Arnie Gould, father of Rebecca Gould ’05, considered the costs mostly a function of the overall market.

“Unfortunately, any private school is already in the $30-35,000 range immediately, so it’s a matter of degree as well as whether any school is worth that kind of money,” he said. “In other countries – specifically the Scandinavian ones that I know about, if you are eligible for college as determined by scores in high school and an entrance exam, your higher education is free. That also applies to a more technically oriented school that is the choice of less academically oriented students.”

“That is the most enlightened manner of dealing with higher education, since the future of the country is at stake,” Gould added.

“I planned ahead on college costs, and saved what I thought would be enough to cover four years of tuition, etc. However, even considering investments that may have been decent, Wesleyan’s costs as well as other colleges have far outpaced both inflation and my ability to keep up with their costs,” Gould said. “I don’t even know if their increases are justified. They have gotten themselves a captive audience, without any recourse, except to withdraw from college. If the tuition had been frozen, I could have at least predicted the four year cost and acted appropriately.”

Other students agreed that tuition should be frozen so parents can better plan their finances, but Harmon and Bromberg both said that that is an unrealistic option, citing Williams as a comparable school that tried such a strategy and lost too much money.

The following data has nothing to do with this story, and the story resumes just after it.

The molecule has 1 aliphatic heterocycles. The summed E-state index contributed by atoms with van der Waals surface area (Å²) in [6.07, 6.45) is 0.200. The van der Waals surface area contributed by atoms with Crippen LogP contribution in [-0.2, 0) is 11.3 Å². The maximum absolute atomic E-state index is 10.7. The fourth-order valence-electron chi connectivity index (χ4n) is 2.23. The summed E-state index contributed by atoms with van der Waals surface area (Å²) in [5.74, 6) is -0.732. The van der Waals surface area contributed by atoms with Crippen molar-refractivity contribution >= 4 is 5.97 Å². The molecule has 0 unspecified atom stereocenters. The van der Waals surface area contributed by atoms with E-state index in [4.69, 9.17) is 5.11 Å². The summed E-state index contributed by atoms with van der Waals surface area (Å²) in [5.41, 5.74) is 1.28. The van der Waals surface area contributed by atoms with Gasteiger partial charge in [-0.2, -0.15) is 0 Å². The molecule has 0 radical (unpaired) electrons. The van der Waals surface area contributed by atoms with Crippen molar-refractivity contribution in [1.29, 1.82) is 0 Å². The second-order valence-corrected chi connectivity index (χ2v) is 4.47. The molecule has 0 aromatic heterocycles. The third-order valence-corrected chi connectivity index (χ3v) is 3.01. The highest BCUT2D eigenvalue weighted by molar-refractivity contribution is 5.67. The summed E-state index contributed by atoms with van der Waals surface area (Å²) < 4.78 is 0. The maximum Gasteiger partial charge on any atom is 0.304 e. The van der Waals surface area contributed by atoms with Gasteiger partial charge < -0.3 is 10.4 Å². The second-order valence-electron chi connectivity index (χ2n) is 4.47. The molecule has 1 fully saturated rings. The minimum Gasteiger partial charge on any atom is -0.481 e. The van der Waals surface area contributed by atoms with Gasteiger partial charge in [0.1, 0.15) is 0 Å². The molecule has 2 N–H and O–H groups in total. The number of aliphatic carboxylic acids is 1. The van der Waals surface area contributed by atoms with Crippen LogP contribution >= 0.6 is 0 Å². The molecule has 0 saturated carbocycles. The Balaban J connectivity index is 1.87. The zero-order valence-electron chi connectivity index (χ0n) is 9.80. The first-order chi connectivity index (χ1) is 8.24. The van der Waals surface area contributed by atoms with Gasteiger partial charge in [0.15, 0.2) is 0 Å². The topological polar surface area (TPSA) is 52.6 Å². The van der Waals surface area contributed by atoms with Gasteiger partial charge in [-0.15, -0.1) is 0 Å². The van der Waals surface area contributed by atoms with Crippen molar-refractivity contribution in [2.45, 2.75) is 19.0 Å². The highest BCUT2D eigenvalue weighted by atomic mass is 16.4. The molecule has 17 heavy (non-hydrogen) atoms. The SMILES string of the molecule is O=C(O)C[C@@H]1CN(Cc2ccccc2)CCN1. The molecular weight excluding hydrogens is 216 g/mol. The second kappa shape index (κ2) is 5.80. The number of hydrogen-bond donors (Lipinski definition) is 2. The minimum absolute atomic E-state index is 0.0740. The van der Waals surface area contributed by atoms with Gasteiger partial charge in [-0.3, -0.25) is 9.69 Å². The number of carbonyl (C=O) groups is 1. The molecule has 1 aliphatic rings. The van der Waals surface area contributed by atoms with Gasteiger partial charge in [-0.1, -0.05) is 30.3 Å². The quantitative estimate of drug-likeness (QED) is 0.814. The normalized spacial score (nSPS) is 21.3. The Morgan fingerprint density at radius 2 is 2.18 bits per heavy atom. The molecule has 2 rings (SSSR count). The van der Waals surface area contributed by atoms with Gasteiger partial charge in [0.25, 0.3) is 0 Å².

John Tabachnick ’75, father of Jeff Tabachnick ’05, recalled that in 1971 the University promised that the tuition would stay the same for all four years.

“I don’t remember if they held to that promise exactly, but it sounded good at the time,” he said.

Despite the criticisms of many students, even at the inflated cost many students feel that they are receiving their money’s worth.

“We have a pretty broad selection of classes,” said Sandra Undis ’05, citing classes within her major, psychology, as well as more unconventional ones like rock climbing, Bharata Natyam and experimental music.

Heather Olins ’05 said that even though she grew up in a family that emphasized the importance of education and saved enough money for her to choose a college independent of tuition cost, she has wondered whether or not she would have been better off at a state school. However, being an earth and environmental sciences major, she has gotten the opportunity to work one-on-one with professors and do valuable research usually reserved for graduate students at other universities.

“I’ve had a very valuable experience academically,” she said. “When I leave Wesleyan I’ll know how to do science, not just learn in a classroom setting.”

She also acknowledged that being a science major allows her more opportunities for such attention from professors than would many of the other majors at Wesleyan.

Gould ’05 said that she felt that the University could do better in terms of offering more classes in areas like sociology and fine arts.

“It depends,” said Tabachnick ’05 of the value of his education. “We’ll see what kind of job I get and then I’ll judge.”